Why You Should Care about Backlinks

Getting Started: Search Engine Optimization and Backlinks

If you have a business, we assume you have a website and want it to be found on Google.  Having your business listed on the top of search engine results is critical.  There are many factors that search engines take in consideration when serving up web pages upon keyword searches.

Google does not publish their algorithm to discourage people from “gaming” the SERP (search engine ranking position) results.  However, one of the known factors is the number of quality backlinks (also known as incoming links or inbound links) going to a website.  In fact, most website professionals would agree it is very difficult to get a website to rank well without backlinks.  So, that’s why you should care about backlinks: cultivating links from other quality websites that point back to your own site is a great opportunity to your site turn up in searches, and increase leads to your business.

Please note the word quality. Sometime ago it was true it was a good strategy to get as many links as possible to your site. This led to, however, things such as link farms and paid links. Because of this Google changed their algorithm and only rewards links from high authority sites; that is, those that have high visit rates and are reputable.  You can check a website’s authority on Moz.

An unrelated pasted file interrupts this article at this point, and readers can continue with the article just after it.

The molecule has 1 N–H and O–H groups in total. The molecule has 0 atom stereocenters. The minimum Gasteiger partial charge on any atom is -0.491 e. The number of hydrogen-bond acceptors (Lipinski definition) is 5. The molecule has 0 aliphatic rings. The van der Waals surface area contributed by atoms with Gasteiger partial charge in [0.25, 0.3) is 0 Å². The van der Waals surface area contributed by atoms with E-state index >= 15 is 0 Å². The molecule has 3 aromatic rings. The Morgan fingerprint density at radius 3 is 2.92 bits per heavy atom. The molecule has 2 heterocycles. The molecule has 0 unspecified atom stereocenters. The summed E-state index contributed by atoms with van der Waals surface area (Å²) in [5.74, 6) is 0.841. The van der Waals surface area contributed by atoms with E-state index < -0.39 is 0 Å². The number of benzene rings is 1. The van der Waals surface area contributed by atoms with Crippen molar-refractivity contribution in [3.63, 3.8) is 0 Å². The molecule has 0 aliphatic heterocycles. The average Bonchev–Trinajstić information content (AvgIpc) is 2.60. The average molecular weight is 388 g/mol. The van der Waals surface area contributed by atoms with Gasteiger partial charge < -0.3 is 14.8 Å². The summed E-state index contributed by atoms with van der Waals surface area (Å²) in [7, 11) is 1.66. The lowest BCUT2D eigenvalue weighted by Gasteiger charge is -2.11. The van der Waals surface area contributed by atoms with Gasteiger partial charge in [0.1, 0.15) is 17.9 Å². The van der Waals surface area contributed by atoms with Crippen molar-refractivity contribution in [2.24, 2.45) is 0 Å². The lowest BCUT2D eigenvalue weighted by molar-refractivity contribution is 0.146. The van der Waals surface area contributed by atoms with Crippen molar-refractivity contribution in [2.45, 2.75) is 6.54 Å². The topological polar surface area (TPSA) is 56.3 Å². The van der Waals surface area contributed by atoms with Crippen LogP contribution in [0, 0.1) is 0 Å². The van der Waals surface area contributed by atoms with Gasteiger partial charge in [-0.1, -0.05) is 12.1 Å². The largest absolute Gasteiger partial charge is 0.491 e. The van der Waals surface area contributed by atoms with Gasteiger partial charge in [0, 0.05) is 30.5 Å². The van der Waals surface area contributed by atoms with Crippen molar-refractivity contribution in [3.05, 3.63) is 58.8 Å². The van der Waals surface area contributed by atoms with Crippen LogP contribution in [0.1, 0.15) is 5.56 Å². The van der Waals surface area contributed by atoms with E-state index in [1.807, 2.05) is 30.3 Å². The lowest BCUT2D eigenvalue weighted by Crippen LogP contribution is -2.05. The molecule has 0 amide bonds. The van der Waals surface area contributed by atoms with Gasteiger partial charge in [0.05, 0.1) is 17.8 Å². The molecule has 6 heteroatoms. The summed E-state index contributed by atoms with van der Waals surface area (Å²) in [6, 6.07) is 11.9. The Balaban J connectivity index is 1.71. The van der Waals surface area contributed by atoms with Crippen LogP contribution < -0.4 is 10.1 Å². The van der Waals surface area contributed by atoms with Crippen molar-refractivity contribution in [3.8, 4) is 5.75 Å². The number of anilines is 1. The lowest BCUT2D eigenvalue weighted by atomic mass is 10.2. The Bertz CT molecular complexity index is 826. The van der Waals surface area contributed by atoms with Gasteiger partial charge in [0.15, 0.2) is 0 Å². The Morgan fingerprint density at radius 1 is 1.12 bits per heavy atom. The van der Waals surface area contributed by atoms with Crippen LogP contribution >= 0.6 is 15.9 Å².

What are backlinks?

A link is a connection between any two web pages. A backlink, or inbound link or incoming link, is one that links TO your website, so called because it points back to your website.

Why should you care about backlinks to your website?
From a search engine optimization perspective, links demonstrate a website’s popularity because it indicates someone has deemed your site worthy of sharing from theirs. The more links found by search engines going to a website, especially from authoritative sites, the higher the backlinked site is valued from a search engine ranking perspective.

Google and other search engine’s goal is to serve up websites that have quality content for the searched term.  So the assumption is, if many other sites reference yours, then your site much have quality information that readers care about.